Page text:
And while his accent's all over the place – at various moments he seems to be from London, West Country or even Manchester – John Jarvis is otherwise perfect as Pip's fawning, hypocritical uncle Pumblechook. As if lifted straight out of the novel, Jarvis creates a shameless opportunist who patronizes and scolds the child Pip (“Why is it that the young are never grateful?”), only to start sucking up and taking credit the minute Pip gets rich. It's a bit disappointing that Shamata leaves out the payoff scene in which Pip finally stands up to Pumblechook.
But Doz is dull and forgettable in her vital dual role as Estella and as Pip's childhood friend Biddy. And in his second role as Joe Gargery, Pip's blacksmith brother-in-law and childhood “best of friends”, Dennis gets the loving and proud traits right, but doesn't seem as slow or intellectually challenged as the Joe from the book (or from the David Lean film), making Pip's later snobbish rejection of him harder to understand. As the escaped convict Magwitch, Oliver Becker is physically right for the part, but his line delivery lacks depth. Meanwhile, why ever in the name of Boz that Shamata chose to have Miss Havisham's female relatives played by men in drag (instead of by, say, Doz and Drakeford) remains a mystery. It's very distracting.
Lillico is a likeable, everyman-style Pip, imbuing Dickens' most realistically changing hero with naivete, shame, vulnerability and occasional good intentions. At times, his delivery of the book's first-person narrative passages runs on the slow side, but the pace always picks up whenever Pip has a scene with Herbert (Paolo Santalucia), his London flatmate and friend.
Shamata trades the complex lighting effects and set designs of his A Christmas Carol for a minimal set here, using a group of eight or nine chairs as makeshift set pieces, including tables, tombstones and even handy places to put hats. It's all that's necessary, because Shawn Kerwin's costumes already do plenty to create the look and feel of 19th-century England, and Shamata can keep scenes moving and changing at a brisk pace just by switching the characters onstage. One dramatic highlight is Pip's first visit to London, as stovepipe-wearing actors randomly criss-crossing the stage and Lillico's awe express his sense of wonder.
Any fan of the novel might lament the absence of certain scenes cut for time: Pip's absurdly funny childhood fight with Herbert; more development of Estella's fiancé, the sulky and arrogant Bentley Drummle (Jesse Aaron Dwyre); the Trabb boy's mockery of Pip when the latter returns home (“Don't know ya!”); and on and on. But this Great Expectations isn't a mere plot reconstruction – there are still moments of Dickensian whimsy. The appearance of Wemmick's Aged Parent (Jarvis again), a near-deaf old man who can respond only to nodding, is not essential to the story, but provides needed laughs. When Wemmick zig-zags randomly around the stage to lead Pip around London, it's not only amusing, but also shows what a confusing labyrinth the big city must appear to be to the young man.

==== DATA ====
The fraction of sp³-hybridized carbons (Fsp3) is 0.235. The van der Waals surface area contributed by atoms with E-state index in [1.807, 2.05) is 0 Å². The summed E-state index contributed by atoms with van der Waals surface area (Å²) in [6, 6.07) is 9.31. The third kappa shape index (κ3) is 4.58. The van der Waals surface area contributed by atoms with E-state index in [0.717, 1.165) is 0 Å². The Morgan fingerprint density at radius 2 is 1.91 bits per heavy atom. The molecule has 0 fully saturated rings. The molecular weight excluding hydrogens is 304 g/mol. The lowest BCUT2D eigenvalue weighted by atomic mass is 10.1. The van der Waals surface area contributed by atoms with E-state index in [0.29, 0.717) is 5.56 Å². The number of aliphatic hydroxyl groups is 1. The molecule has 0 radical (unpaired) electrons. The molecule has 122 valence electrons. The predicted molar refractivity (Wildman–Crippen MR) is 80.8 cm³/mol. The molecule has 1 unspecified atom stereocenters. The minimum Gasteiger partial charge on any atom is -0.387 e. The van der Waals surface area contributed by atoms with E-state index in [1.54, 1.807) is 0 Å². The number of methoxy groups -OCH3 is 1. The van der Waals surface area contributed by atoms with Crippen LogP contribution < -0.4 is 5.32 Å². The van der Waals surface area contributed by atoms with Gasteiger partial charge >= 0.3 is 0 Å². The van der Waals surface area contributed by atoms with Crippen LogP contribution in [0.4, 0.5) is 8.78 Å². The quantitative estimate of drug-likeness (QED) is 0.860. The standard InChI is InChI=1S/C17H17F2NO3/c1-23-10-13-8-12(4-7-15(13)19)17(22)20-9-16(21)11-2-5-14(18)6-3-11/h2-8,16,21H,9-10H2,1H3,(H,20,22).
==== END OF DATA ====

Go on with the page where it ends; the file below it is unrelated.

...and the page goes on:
And a few of Dickens' most beautifully written passages still make the final cut in Pip's narration to the audience. “Heaven knows we need never be ashamed of our tears,” Lillico says upon his leaving the Kent forge, “for they are rain upon the blinding dust of earth, overlying our hard hearts.” There's also his painful recognition of his own youthful dishonesty, expressing one of the book's dominant themes in a nutshell: “All other swindlers upon earth are nothing to the self-swindlers.”
Soulpepper's Great Expectations is worth seeing. It's vibrant, alive with some good performances and often fun. It's not a substitute for the book, of course, but I hope that it encourages audience members unfamiliar with the novel to follow up the play by seeking out the original. The book's timeless themes and scope will be more likely to surpass your expectations.
Great Expectations runs at the Young Centre for the Performing Arts until August 17.